Steepness is the first consideration. Steep driveways require extra support for the pavers to prevent them from slipping. Installing the pavers in an interlocking herringbone pattern is the best way to prevent this.

The shape of your driveway will also impact your choice of paver. An unusually shaped site will require pavers to be cut to size. This is difficult using natural brick pavers. Concrete and stone are the best materials for creating unusual shapes.

Finally, the size of your driveway should also be considered. The larger the area to be covered the more it will cost. This could rule out using expensive natural stone or porcelain products.

Usage, wear & tear

You should also think about usage when considering paving materials. Some materials are more durable than others. Choosing the wrong type of material will result in your driveway wearing excessively due to heavy traffic or oversized vehicles.

Concrete is the most durable material and is capable of handling lots of traffic. This is also the most weather resistant so it is suitable for almost all locations. But care needs to be taken to ensure the surface is prepared properly before laying concrete pavers.

Brick is the least durable material. Clay bricks are porous which allows water to get in. So natural bricks should always be sealed once installed. And bricks can be easily damaged by heavy vehicles. So natural brick is only suitable for light traffic areas.

Water drainage

Drainage should also be carefully considered. Water is one of the biggest causes of damage to driveways. So you need to ensure that the driveway is designed so that excess water can drain away before it damages the underlying structure.

For steep sites, a storm drain may be necessary to ensure water is removed effectively. But you should also consider the paving material. Brick for example is porous and absorbs water which makes it unsuitable for sites prone to waterlogging.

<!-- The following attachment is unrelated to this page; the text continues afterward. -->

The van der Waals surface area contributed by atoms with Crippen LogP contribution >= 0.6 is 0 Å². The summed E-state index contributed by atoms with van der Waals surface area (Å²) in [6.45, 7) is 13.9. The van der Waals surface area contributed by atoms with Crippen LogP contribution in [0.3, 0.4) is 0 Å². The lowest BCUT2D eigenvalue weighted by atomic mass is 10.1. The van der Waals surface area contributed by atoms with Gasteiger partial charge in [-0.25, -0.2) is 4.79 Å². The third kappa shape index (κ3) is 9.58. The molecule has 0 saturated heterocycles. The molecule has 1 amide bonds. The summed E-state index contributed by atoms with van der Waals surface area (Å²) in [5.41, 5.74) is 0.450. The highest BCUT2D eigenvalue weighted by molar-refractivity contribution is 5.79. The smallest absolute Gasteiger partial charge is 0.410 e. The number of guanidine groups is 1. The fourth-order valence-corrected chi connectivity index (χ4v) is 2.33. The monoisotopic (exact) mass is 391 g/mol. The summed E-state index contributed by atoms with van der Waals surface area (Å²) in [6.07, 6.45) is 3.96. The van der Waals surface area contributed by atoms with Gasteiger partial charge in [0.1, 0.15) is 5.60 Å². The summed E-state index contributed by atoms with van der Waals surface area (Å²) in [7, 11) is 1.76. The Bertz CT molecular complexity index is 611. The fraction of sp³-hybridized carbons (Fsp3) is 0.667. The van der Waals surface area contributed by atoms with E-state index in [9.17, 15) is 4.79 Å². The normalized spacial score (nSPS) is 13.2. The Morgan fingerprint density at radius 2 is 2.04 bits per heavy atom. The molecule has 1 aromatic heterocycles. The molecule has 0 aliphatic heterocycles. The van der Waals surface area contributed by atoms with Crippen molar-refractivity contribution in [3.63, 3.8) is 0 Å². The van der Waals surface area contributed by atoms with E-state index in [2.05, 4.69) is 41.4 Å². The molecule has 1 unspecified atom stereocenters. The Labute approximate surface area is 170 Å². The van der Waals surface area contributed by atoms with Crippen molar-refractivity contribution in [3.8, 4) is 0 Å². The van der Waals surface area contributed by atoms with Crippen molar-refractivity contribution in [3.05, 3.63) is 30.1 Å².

Other materials such as porcelain are good at repelling water. These are a good choice for swimming pools and patios. But porcelain is not the best choice for steep sloping sites. Concrete offers the best of both worlds, but it should be sealed once installed.

How your driveway impacts the look & functionality of your home

Your driveway should be practical but it should also complement the look of your home. So when selecting driveway pavers start by thinking about the architectural style of your home and the type of look you want to create.

Traditional home:

This style of home suits a rustic look using natural materials and finishes. Go for natural stone and brick if you can afford it. But rusticated concrete also works well. Choose a colour that contrasts with the walls. But try to avoid smooth finishes and unnatural looking colours.

Contemporary home:

This style of home suits both contemporary and rusticated finishes. Smooth finish porcelain pavers look great. Alternatively use natural stone pavers with a textured finish. You can also get away with less natural-looking colours such as black.


Today’s homeowners have more choices than ever before when selecting a suitable material for their driveway. But all those choices can make it difficult to know which material is best.

That’s why we developed the following three-step process to help you choose the best pavers for driveway, patio and pool areas:

Start by establishing your budget. This will narrow down your paver material options. Work out how much you can afford per M2. For example, a price around the $100 per M2 mark will reduce your options to brick and concrete.

Then work out vehicle weights and expected traffic usage. Will you be parking an RV on the driveway? Or will it only be used occasionally by a couple of small cars? The answers to these questions will help you to establish the durability of the material required.

Finally, you should think about site topography and shape. We recommend herringbone patterns for steep sites due to their increased strength and durability. While brick, porcelain and concrete pavers are better suited to unusually shaped sites.

Check out our gallery for more inspiration. We also provide a FREE design consultation service. Complete the form here to book an appointment with our knowledgeable landscape design experts.